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  • The commercial motive, again, had been one of the great motives of the crusade; and the class which was impelled by that motive would be both large and, in view of the quality of the Eastern goods in which it dealt, exceptionally prosperous.

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  • Sibylla married her second husband, Guy de Lusignan, in 1180 - a marriage destined to be the cause of many dissensions; for Sibylla, the eldest daughter 1 Nureddin, unlike his father, was definitely animated by a religious motive: he fought first and foremost against the Latins (and not, like his father, against Moslem states), and he did so as a matter of religious duty.

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  • Our concern lies with the first kind of Crusade, and with the other three only so far as they bear on the first, and as they illustrate the immense widening which the term "Crusade" now underwent - a widening accompanied by its inevitable corollary of shallowness of motive and degradation of impulse.

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  • The history of the Fourth Crusade is a history of the predominance of the lay motive, of the attempt of the papacy to escape from that predominance, and to establish its old direction of the Crusade, and of the complete failure of its attempt.

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  • in 1198 the lay motive was supreme; and its representative was Henry VI.

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  • The Crusades had sprung from the policy of a theocratic government counting on the motive of otherworldliness; they had helped in their course to overthrow that motive, and with it the government which it had made possible.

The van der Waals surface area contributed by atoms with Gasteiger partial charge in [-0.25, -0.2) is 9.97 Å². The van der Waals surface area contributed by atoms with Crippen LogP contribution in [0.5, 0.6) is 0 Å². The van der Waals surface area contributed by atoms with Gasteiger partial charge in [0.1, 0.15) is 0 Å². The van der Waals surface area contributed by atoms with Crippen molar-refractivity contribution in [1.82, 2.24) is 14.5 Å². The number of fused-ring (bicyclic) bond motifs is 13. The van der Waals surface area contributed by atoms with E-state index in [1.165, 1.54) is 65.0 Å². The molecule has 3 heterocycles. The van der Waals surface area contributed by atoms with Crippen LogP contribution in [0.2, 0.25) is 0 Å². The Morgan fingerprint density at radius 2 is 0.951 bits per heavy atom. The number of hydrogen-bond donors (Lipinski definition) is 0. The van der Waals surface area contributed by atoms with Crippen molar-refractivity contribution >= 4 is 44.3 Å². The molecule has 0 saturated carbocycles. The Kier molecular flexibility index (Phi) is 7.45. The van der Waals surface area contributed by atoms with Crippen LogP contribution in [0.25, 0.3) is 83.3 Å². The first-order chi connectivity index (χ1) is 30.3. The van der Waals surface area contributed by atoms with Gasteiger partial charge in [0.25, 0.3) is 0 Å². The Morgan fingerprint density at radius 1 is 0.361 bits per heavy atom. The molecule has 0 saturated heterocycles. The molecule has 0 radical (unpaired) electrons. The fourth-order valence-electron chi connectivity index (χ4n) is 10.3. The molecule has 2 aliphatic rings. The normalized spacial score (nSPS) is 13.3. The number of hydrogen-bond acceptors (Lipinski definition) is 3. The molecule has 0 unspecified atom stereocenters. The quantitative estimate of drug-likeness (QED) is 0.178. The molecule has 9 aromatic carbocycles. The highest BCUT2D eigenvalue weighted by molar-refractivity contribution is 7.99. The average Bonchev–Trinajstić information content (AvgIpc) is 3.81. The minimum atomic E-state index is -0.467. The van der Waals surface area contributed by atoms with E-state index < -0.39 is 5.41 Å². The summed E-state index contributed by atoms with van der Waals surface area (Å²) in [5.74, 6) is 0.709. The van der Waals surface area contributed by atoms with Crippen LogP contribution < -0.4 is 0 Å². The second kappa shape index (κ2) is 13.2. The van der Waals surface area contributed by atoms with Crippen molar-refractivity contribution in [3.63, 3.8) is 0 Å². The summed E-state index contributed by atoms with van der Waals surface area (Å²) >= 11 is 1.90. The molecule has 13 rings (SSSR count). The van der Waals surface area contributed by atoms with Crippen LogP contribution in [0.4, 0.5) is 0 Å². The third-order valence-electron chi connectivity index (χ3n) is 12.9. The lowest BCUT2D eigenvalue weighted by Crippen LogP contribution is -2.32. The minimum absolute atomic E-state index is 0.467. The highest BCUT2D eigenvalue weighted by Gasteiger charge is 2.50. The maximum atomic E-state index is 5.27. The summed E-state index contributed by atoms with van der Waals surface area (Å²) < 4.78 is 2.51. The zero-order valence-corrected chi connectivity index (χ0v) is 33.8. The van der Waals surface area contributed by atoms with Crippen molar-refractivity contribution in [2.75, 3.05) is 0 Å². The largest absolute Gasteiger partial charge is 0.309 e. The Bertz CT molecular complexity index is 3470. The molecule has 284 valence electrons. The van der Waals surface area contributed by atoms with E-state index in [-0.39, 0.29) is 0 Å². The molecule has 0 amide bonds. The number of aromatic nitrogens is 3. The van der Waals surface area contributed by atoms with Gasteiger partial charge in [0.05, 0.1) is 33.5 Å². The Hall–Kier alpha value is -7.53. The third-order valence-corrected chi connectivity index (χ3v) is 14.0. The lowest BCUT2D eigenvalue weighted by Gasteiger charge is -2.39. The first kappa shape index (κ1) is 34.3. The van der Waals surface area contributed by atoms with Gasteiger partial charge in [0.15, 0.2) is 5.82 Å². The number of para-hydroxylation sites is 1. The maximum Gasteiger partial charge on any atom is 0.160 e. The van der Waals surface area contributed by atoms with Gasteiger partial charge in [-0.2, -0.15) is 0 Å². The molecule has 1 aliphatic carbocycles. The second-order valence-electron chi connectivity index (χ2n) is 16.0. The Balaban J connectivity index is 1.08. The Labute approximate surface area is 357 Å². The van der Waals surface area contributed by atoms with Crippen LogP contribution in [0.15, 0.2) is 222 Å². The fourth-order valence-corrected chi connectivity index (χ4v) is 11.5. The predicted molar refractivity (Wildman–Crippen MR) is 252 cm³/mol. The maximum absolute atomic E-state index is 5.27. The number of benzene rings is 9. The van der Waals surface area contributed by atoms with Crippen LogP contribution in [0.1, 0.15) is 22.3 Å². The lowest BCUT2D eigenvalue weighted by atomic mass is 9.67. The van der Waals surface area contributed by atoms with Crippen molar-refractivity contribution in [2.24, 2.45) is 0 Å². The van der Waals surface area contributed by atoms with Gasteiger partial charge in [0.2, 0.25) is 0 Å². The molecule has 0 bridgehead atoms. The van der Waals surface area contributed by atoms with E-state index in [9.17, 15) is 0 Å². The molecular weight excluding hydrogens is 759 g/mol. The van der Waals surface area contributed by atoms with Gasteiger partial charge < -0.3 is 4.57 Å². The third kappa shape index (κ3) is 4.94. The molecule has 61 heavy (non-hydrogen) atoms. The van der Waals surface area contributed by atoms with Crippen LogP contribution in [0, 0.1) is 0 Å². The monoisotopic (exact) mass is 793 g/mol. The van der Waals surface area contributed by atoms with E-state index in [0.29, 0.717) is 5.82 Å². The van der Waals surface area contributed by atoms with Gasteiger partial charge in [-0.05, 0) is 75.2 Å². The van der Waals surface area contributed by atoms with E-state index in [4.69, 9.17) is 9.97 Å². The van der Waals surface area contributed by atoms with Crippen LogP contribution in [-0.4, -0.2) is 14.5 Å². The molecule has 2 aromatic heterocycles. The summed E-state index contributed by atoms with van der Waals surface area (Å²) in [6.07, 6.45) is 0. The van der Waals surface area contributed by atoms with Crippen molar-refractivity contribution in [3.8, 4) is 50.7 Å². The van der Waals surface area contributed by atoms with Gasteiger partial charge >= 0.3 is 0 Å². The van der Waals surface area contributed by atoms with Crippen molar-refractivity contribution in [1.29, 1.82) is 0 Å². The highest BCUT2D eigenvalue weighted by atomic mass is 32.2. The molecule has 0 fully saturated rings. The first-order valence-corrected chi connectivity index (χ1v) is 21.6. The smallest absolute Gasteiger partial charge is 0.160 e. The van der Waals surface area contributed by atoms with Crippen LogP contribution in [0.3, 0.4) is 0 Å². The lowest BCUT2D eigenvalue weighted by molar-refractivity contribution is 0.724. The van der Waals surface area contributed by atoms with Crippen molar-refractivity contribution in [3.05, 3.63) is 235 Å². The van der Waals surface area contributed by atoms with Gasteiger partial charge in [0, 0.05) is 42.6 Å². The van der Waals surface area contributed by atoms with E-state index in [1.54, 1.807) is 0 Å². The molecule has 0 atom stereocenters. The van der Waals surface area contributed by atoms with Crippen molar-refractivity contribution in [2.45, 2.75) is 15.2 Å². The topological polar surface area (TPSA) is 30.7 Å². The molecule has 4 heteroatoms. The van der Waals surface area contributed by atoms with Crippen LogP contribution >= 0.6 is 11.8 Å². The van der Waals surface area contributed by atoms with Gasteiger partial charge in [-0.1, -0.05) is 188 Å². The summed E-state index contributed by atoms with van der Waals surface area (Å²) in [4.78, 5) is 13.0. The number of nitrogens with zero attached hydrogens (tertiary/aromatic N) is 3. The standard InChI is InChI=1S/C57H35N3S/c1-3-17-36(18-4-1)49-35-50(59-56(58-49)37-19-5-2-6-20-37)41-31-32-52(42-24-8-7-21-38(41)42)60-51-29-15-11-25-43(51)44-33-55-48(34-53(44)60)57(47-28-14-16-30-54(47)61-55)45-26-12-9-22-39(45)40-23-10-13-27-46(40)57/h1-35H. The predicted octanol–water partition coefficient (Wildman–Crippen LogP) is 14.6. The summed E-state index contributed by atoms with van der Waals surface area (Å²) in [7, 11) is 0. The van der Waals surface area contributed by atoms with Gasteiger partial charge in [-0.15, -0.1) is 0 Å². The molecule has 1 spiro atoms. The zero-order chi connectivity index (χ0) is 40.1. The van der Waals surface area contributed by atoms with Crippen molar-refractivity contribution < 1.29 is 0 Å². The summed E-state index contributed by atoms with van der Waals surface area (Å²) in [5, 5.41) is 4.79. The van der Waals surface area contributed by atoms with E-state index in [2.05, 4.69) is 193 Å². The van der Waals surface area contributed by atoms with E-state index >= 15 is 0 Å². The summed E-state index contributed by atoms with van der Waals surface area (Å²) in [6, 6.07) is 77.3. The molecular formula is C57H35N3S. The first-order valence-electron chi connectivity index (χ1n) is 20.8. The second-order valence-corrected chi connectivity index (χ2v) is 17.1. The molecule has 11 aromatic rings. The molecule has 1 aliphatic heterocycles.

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  • But if the motive of his patronage had been merely politic it never could have inspired the affection which it did in its recipients.

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  • The author, however, does not recommend dissipation, and does not mean to introduce a religious motive - he offers simply a counsel of prudence.

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  • The motive is often inadequate from the point of view of a European, but to the Malay it is sufficient to make him weary of life and anxious to court death.

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  • But in so welding together the scattered centres and binding them to the papacy, Boniface seems to have been actuated by simple zeal for unity of the faith, and not by a conscious political motive.

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  • For this end he had obtained letters of recommendation to the guardian, to whom, however, he only spoke of his desire of satisfying his devotion, not hinting his other motive.

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  • Every critic could recognize the structural merits of the earlier plays, for their operatic conventionalities and abruptness of motive are always intelligible as stage devices.

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  • An alternative route went from the Indian ports to the Persian Gulf, and thence found the Mediterranean by caravan across Arabia from the country of Gerrha to Gaza; and to control it was no doubt a motive in the long struggle of the Ptolemaic and Seleucid houses for Palestine, as well as in the attempt of Antiochus III.

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  • Columella regarded the gains from the births as a sufficient motive for encouraging these unions, and thought that mothers should be rewarded for their fecundity; Varro, too, seems to have taken this view.

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  • A committee was formed on the 22nd of May 1787 for the abolition of the slave trade, under the presidency of Granville Sharp. It is unquestionable that the principal motive power which originated and sustained their efforts was Christian principle and feeling.

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  • Another motive for multiplying the number of graves operated when the cubiculum contained the remains of any noted saint or martyr.

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  • Nor do the sages go beyond the old position in their ethical theory: they have no philosophical discussion of the basis of the moral life; their standard of good conduct is existing law and custom; their motive for right-doing is individual eudaemonistic, not the good of society, or loyalty to an ideal of righteousness for its own sake, but advantage for one's self.

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  • Though introduced with success from Santo Domingo about the middle of the T 8th century, the sugar industry practically dates from 1796, when Etienne Bore first succeeded in crystallizing and clarifying the syrup. Steam motive power was first introduced on the plantations in 1822.